BoMuse News, v 15 n 2

BoMuse News, vol. 15, no. 2

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BoMuse News is a monthly newsletter from BoMuse Music. It presents items of interest related to jazz, and advocacy for music education, as well as news of releases from BoMuse Music and the performing activities of Paul Combs. Questions and comments should be sent by visiting  “Contact” at Paul Combs’ Web-site.

Follow @BoMuseMusic on Twitter.

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1. SoCal Jazz Society Fund Raiser Party
2. Jazz At Chit Chat
3. Jazz at the Chelmsford Center For The Arts
4. Voting in the Grammys
5. JEN Conference
6. Congratulations
7. Passings
8. The Schedule
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1. We had a fine time at the SoCal Jazz Society Fund Raiser Party, Thursday, January 28, at the cozy Shooters Bar, in the Sheraton, La Jolla. We raised some money and had a chance to show off the playing and singing of several of the teachers and Board members. This was a waIMG_1129rm-up for our big event in April, and it enabled us to give a couple more Kindergarten classes this season.

(Left to right in the photo, bassist Grant Clarkson, who graciously donated his fine playing to the cause, pianist John Cain, who also teaches in the program, Mary Angela Talbot, Founder and Executive Director of SoCal Jazz, here singing as well, tenor saxophonist Alison Bowles, also Secretary of the Society, and on trumpet the Society’s President, Mark Nicholson.)

You can also connect with the SoCal Jazz Society on Facebook.

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2. Jazz At Chit Chat is back! Of course, there was no music on February 7, Super Bowl Sunday, but the monthly Jam Session took place place on February 14, with Artie Bakopolus as host. Pocket Big Band will be there on the 21st, and drummer Alan Stone brings his 10-piece band, Stoney’s Wicked Din, on the 29th. The Wicked Din play a variety of modern charts from Buddy Rich to Tower of Power. Definitely a fun band.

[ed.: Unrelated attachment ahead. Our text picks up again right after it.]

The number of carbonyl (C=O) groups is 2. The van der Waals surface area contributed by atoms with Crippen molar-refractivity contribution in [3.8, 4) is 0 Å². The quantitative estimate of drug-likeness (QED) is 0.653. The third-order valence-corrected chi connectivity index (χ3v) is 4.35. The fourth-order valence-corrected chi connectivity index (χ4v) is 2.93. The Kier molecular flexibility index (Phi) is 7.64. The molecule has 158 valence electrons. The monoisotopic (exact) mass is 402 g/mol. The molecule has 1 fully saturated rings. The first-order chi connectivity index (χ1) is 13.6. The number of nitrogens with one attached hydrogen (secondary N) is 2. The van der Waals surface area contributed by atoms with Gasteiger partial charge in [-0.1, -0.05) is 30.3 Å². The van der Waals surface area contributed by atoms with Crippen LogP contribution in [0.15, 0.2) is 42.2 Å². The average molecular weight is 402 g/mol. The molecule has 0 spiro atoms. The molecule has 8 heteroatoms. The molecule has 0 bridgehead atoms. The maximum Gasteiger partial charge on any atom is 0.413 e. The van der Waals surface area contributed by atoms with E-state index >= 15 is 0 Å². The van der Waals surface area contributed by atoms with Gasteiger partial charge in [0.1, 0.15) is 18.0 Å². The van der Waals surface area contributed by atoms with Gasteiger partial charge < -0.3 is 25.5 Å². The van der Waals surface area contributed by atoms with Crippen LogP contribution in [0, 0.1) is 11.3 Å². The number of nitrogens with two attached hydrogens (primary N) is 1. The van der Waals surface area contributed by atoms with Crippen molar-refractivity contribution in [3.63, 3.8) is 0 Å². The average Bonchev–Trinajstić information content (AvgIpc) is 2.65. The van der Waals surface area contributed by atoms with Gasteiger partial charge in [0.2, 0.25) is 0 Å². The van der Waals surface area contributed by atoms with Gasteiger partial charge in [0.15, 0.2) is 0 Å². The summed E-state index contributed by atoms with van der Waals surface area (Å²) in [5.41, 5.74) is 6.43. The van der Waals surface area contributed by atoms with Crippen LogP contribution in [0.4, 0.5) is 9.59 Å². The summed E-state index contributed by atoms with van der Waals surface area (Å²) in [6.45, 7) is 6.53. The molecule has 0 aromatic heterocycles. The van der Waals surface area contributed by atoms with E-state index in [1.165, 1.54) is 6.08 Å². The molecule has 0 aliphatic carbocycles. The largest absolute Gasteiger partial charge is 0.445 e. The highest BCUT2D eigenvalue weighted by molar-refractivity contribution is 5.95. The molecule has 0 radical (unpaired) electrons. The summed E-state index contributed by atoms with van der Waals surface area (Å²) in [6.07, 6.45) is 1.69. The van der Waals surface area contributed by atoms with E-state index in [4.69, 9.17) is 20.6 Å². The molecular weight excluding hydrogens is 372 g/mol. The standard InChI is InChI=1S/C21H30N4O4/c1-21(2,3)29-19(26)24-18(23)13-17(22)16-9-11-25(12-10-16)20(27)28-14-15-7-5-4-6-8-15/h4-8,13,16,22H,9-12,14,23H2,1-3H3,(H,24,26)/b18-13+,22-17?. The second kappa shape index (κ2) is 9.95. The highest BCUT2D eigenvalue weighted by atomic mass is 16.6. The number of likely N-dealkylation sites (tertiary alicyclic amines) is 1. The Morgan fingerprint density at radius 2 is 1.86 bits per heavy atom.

Jazz At Chit Chat takes place (almost) every Sunday at the Chit Chat Lounge, 103 Washington St., Haverhill, MA, from 6:00 PM to 10:00 PM.

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3. The Chelmsford Center For The Arts has been presenting Jazz performances since it opened. Now it has become the home for Joan’s Jazz Jam, a Jam session and cable TV show produced by vocalist Joan Watson-Jones. Joan used to present this on fifth Sundays at the Acton Jazz Cafe. Sadly the AJC is no longer, but I am happy to see that Joan’s Jazz Jam continues. Also, coming next month my friend and now the Director of the Chelmsford Community Band Jazz Ensemble, will be performing with his Quintet. That show takes place on March 13.

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4. Well, I did have time to vote in the final round of the Grammys, at least in the Jazz categories. It is always a challenge as all the nominees are both excellent and unique; and it does take some time to vote correctly, because one has to listen to several albums, perhaps more than once, if a decision is hard to reach. I wish I had had time for the “top of the ticket” categories of Song of the Year, Album of the Year, etc. Sometimes there are some surprises there, like the year when Esperanza Spalding won over Justin Bieber, or Herbie Hancock won for his take on the work of Joni Mitchell.

Ben Ratliff’s recent article in the New York Times sums up part of what I find difficult in voting for the various categories in The Grammys, especially the “Best Instrumental Solo.” In the case of the solos nominated, I felt that while in all were excellent, there beauty was as much their relation the whole piece, as it was their individual excelence. In addition, other solos within the same performance were of equal quality.

All that being said, I am glad I have the opportunity to voice support for Jazz in this industry poll. It still baffles me to a certain extent, why certain music, jazz, classical, folk  (or Americana as it is called in the industry) is viewed as marginal, when there is so much high quality and creative work being done in those fields by people of all ages. I know the perception is based on sales, but that seems like a chicken or egg kind of thing. If the media only make a fuss of Adele, for instance, or Rihanna, then those folks who are not digging deeper think their music is all that matters.